« Retained objects -- anesthesia related | Main | Me and My Epidural By Anna Quindlen »

October 04, 2010

TrackBack

TrackBack URL for this entry:
http://www.typepad.com/services/trackback/6a00e3932f06e788340133f4d58b62970b

Listed below are links to weblogs that reference Preventing Wrong Site Surgery – A Quarterly Update From The Pennsylvania Patient Safety Authority (PSA):

Comments

surgical error

A surgical error compensation claim falls within the category of medical negligence and not as a personal injury. A surgical error compensation claim is based on the evidence that the surgeon has made an error which was avoidable had the surgeon paid due care and attention, and that you – as the patient – have suffered an injury because of it. That injury must also lead to damages on your part – either prolonged physical or psychological trauma, the inability to work with subsequent loss of earnings, or some other expense which now justifies a surgical error compensation claim.

Surgical Error Compensation Claims 

As with all medical negligence claims, if you have been injured due to a surgical error you have a three year period within which your claim must be made. This three year period would normally begin on the date of your surgery. However, in some circumstances you may not be aware that a problem has occurred until a later date. In these cases the three year period would not begin on the date of your surgery, but the date you became aware of the error and injury.

surgical error compensation

The Health and Safety Executive prefers not to disclose the number of surgical error claims for compensation that are made each year in Ireland, and it is only when we read about them in the newspapers that we find out the sort of surgical errors that are made due to a lack of care in Irish hospitals.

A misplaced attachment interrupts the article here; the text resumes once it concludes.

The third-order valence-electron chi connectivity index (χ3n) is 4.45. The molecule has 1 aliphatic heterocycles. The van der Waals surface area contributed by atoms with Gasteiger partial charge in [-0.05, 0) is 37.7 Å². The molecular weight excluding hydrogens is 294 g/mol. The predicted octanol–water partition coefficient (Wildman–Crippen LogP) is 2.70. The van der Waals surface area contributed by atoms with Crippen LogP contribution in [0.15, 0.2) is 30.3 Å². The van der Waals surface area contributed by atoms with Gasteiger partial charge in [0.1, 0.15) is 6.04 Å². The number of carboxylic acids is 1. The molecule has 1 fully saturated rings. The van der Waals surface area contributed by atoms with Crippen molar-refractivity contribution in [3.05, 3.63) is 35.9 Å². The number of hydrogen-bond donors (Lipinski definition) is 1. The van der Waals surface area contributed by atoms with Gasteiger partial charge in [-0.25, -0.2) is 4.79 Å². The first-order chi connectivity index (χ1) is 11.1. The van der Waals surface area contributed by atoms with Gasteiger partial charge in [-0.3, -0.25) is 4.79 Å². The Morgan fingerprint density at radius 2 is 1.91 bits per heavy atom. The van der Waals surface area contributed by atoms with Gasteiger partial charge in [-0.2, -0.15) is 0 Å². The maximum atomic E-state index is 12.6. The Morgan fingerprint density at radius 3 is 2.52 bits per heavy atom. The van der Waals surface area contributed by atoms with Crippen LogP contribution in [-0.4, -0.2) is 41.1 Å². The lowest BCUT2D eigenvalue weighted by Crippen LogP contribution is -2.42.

surgical errors

Whenever a patient requires a surgical procedure, they will be informed about any risks associated with having an operation, but they cannot be expected to anticipate surgical errors. Surgical patients place their trust in the surgeon and medical team supporting him, and reasonably believe that they are competent, experienced and prudent.

Keystone East Insurance

Seems like the "time out" will eliminate a lot of mistakes. Knee surgery is one thing but imagine if the surgery was on a vital organ.

Penyakit Diabetes

These are two of the four examples provided by the PSA: 1) a patient was scheduled for a surgical procedure on the left hand under axillary block. The anesthesiologist blocked the right arm. The correct arm, left, was marked appropriately. The error was discovered by the anesthesiologist after initiating the block. 2) A patient was admitted for surgery [on the right knee].

The comments to this entry are closed.

NOTES

  • Blogmaster
    This blog is organized and maintained by David S. Smith, M.D., Ph.D. Associate Professor of Anesthesiology and Critical Care, University of Pennsylvania. His subspeciality is anesthesia for patients undergoing neurosurgery. For the past 6 years he has had responsibilites for patient safety and clinical care quality improvment in a Department of over 65 faculty who provide anesthesia care for about 24,000 patients each year. Correspondance can be sent to upennanesthesiology@gmail.com
  • Mission Statement
    The purpose of this blog is primarily to provide ongoing contact with former residents and faculty of the Department of Anesthesiology and Critical Care at the University of Pennsylvania, Philadelphia, PA, U.S.A. Others may also have an interest in the topics presented. We plan to discuss a variety of issues related to the practice of anesthesiology with an emphasis on patient safety, risk management and medical legal aspects of care.
  • Disclaimer
    The content and observations on this Weblog come mostly from members of the Department of Anesthesiology and Critical Care of the University of Pennsylvania. However this material does not represent the official opinion of that Department, the University of Pennsylvania or any of its other Departments or Divisions. Medicine is a rapidly changing field. We cannot guarantee that any of the material here is correct or up to date.
Blog powered by Typepad